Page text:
Wednesday, September 30, 2020

Kings Row (1942)

This is one of those films that used to play on TCM constantly back when I had cable, but I never watched it, so I took the opportunity to see it on the Criterion Channel before it leaves tomorrow.

Bob Cummings and Ronald Reagan are childhood friends in smalltown, turn-of-the-century America who each go their separate ways but remain close through life's ups and downs. And man, are there a lot of downs -- by end of the film, the number of painful incidents that pile on top of each other strain credibility even for a bleak melodrama such as this. Apparently the source novel was so downbeat that both the producers and the Hays Office initially considered it unfilmable.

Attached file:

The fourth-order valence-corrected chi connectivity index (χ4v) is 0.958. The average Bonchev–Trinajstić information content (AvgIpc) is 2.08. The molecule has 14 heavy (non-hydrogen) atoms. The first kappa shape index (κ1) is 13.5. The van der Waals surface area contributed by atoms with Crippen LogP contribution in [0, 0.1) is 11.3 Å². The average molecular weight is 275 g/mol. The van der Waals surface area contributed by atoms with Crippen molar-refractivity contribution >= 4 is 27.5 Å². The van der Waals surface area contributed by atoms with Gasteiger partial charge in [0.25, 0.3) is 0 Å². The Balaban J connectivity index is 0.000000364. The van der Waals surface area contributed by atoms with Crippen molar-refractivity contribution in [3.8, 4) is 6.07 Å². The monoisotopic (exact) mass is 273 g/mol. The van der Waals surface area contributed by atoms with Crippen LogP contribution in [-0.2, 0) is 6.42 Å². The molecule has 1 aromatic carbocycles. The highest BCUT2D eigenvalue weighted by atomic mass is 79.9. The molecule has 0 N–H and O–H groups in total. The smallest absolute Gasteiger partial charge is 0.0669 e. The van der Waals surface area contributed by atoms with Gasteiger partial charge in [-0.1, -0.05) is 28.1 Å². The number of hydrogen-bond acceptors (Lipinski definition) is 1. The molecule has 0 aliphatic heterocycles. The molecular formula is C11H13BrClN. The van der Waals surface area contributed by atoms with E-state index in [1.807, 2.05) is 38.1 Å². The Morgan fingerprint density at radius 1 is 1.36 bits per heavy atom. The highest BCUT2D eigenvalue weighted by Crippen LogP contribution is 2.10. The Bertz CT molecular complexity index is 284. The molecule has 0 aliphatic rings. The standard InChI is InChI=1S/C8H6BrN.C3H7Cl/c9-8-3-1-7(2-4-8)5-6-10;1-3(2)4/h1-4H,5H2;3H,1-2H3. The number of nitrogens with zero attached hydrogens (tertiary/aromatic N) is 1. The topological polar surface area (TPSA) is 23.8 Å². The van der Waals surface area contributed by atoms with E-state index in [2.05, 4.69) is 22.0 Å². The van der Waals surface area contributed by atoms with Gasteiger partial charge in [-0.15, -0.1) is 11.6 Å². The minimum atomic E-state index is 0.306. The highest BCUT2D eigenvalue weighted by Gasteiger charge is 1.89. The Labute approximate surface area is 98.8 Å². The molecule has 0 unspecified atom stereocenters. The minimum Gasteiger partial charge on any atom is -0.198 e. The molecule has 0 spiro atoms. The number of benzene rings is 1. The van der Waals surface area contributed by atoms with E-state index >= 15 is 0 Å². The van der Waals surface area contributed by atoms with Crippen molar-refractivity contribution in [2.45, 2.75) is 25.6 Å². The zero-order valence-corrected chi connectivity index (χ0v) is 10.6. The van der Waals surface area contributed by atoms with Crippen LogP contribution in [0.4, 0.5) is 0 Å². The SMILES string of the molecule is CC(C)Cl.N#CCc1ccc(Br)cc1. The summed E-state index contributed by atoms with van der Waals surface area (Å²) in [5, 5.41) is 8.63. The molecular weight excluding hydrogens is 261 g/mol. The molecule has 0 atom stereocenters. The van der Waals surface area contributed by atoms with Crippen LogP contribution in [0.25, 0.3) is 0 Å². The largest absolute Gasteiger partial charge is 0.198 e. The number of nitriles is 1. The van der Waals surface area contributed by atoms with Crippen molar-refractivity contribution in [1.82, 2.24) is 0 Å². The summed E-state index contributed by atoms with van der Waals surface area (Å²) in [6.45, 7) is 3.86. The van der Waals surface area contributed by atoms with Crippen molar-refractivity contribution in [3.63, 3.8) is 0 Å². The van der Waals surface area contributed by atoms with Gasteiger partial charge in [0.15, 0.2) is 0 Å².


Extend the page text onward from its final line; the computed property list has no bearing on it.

Practically the definition of a "prestige" studio film, lavishly produced by Warner Bros. and scoring a smattering of Academy Award nominations. Also starring Ann Sheridan, Claude Rains, Judith Anderson, Harry Davenport, and Charles Coburn. Directed by Sam Wood, and shot by James Wong Howe. Erich Wolfgang Korngold's score was later borrowed in part by John Williams for the Star Wars theme.

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